Action figures production has, due in part, during the 1990s, to the success of "Spawn" and the resurgence of "Star Wars", made some major advancements. Production became an "art form" and action-figures are remarkably better than ever before.
When figures first became popular, the ability to create poses was of paramount concern. This separated the action figure from the common doll. With the introduction of the 3 3/4" sizes, the need for more diverse vehicles and playsets became a market draw. And the 5" figures allowed the integration of interactive features.
However, if you pay close attention to the industry's marketing tactics today, you will find these figurines are starting to come full-circle back to the 8-12" format. This can be seen in such collector lines as Playmates' "Star Trek", Kenner's "Star Wars", McFarlane's "Spawn" and Hasbro's "Classic Collection G.I. Joes".
Many marketing tactics are starting to target the collectors these days. Below are a few of the marketing strategies that you may want to be aware of from the collector’s point of view. At any rate, it's a fabulous era to be a toy collector!
These are usually one-time-offers used to promote any number of other products and always destined for limited production runs. The concept is to get the consumer to buy other products and send "proof of purchase" seals of those products back to the manufacturer in order to receive the particular action figures, which are not available elsewhere.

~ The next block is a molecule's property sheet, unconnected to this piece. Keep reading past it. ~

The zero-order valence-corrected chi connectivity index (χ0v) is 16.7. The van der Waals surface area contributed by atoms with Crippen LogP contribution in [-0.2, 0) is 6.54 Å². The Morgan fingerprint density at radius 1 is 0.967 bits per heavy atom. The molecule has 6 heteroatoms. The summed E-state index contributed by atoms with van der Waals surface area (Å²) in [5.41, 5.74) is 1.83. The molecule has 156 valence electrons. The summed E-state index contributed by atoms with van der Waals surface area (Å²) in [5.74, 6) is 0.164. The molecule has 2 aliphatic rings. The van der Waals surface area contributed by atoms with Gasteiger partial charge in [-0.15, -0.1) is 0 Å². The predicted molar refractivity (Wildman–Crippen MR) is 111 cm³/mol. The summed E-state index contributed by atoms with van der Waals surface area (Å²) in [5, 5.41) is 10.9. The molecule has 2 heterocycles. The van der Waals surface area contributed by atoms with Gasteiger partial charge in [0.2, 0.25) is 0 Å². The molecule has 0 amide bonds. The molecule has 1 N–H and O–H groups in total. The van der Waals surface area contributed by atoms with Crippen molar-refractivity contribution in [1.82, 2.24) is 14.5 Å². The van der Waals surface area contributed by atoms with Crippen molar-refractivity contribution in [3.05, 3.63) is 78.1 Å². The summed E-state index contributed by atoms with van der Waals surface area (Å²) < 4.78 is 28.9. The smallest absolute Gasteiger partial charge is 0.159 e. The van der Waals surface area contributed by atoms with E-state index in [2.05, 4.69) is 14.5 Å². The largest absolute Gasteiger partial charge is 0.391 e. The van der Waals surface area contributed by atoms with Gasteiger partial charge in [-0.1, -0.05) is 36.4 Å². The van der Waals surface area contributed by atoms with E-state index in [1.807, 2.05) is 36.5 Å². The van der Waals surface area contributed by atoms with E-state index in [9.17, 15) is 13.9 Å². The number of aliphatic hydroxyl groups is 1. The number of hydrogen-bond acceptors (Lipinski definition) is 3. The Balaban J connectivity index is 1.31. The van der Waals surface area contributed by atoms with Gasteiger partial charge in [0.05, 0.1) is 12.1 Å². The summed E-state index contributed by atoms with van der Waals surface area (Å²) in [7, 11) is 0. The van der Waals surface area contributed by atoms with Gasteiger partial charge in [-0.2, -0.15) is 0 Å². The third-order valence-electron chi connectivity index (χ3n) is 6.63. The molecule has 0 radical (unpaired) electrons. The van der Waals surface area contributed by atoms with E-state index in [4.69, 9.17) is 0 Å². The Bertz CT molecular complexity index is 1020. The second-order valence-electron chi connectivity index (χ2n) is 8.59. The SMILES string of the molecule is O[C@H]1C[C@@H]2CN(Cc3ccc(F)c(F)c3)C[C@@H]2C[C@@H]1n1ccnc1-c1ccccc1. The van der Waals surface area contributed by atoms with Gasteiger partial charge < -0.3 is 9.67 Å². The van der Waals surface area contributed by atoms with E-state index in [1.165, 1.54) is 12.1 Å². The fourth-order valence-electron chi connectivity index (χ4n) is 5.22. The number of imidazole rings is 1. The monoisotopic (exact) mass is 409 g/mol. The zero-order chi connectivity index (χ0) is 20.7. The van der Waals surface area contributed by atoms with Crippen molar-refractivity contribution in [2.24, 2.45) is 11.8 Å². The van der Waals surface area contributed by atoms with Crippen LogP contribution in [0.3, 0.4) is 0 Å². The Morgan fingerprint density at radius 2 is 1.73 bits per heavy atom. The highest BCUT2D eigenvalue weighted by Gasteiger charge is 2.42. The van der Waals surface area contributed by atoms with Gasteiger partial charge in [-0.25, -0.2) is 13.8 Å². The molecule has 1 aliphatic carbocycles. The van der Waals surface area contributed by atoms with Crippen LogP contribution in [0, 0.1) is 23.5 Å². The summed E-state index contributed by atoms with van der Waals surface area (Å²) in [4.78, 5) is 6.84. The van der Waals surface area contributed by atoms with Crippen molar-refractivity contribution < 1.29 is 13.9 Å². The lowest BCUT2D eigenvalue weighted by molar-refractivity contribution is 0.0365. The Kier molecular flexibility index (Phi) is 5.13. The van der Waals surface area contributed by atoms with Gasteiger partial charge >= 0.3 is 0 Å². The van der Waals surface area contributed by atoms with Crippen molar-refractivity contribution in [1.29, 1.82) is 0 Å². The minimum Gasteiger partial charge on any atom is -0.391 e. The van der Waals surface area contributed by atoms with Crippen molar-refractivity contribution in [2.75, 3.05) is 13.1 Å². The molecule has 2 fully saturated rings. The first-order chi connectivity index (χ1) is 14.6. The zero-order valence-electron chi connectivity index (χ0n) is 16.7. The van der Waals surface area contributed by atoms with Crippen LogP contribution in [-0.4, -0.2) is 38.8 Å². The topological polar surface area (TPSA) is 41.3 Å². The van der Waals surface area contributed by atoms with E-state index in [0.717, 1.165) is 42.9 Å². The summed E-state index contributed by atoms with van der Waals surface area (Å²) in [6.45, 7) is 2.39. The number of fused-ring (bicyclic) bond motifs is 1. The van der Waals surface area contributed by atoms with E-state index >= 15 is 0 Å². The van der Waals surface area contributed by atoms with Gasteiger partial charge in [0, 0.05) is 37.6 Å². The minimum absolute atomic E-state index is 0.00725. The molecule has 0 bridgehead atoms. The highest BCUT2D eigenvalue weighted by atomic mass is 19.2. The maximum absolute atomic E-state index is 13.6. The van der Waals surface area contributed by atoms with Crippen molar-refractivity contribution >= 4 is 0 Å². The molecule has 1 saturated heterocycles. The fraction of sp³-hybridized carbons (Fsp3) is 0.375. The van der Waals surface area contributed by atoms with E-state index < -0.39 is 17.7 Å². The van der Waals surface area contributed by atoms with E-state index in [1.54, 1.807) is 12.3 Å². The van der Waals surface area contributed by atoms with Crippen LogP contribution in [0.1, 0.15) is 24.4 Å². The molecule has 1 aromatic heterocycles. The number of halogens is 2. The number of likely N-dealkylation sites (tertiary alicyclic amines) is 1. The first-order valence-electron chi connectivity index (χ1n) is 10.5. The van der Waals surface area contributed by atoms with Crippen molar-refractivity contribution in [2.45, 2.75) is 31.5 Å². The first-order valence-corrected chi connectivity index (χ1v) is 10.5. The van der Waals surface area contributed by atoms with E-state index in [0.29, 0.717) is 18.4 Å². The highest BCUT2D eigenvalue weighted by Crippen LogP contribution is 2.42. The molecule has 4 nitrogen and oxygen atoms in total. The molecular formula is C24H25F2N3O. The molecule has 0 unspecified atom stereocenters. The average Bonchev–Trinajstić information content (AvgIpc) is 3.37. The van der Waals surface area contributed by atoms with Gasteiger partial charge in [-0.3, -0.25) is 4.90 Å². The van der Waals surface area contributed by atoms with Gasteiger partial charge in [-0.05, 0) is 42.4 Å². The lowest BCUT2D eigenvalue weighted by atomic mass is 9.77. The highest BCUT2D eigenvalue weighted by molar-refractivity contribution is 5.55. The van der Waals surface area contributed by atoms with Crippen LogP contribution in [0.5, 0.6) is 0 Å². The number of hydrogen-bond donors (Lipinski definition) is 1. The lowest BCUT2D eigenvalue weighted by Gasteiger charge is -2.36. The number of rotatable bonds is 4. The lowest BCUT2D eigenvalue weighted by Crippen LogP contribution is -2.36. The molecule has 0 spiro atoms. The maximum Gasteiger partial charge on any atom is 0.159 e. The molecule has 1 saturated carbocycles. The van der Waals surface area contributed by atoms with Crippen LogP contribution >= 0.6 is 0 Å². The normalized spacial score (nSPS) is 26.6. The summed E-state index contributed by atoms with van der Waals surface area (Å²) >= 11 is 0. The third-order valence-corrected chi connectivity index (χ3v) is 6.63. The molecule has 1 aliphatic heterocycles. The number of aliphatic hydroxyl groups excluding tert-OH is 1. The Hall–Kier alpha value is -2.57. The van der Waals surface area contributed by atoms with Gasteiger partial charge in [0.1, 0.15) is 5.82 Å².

Kenner is a major culprit of this marketing tactic. Some of their better known mail-in premiums include: Boba Fett with rocket firing backpack, Ambush Predator, and the more recent Star Wars mail-ins, to name a few!
Action figures that have attained top-seller status are great targets for an "exclusive". Many large retailers and distributors can afford to purchase great quantities of product from the toy manufacturer Toys 'R' Us is one example. They are in a position to request something special. These retailers can also request and receive products not available from other competitors. Then the hope is to get customers to shop at their stores.
A great example of exclusives were Playmates' Captain Kirk & Mr. Spock figures dressed in the garb of the classic Star Trek episode "A Piece of the Action". These figures were only available at Kay Bee Toy stores. Not only were both they considered exclusives, but were limited to 5,000 each and there was absolutely no advertising to even promote them. Talk about an exclusive!
This is the same basic idea as an exclusive. The twist is more than one retailer offers the "exclusive" product. "Semi-exclusives" are designed to avert the problems associated with regional retailer exclusives, such as stores located only west or east of the Mississippi River. There are also cases where some figures are offered to all retailers, but only one or two actually place orders for them. This scenario happened with Playmates' "Slag" from the "WildC.A.T.S" line.
Variations are considered minor changes made on occasion to various action figures. The changes can result from one or more of the following: 1) The correction of flaws or defects that made it into the retail market. 2) Changes to comply with government safety regulations. 3) Identical figures produced in different molds.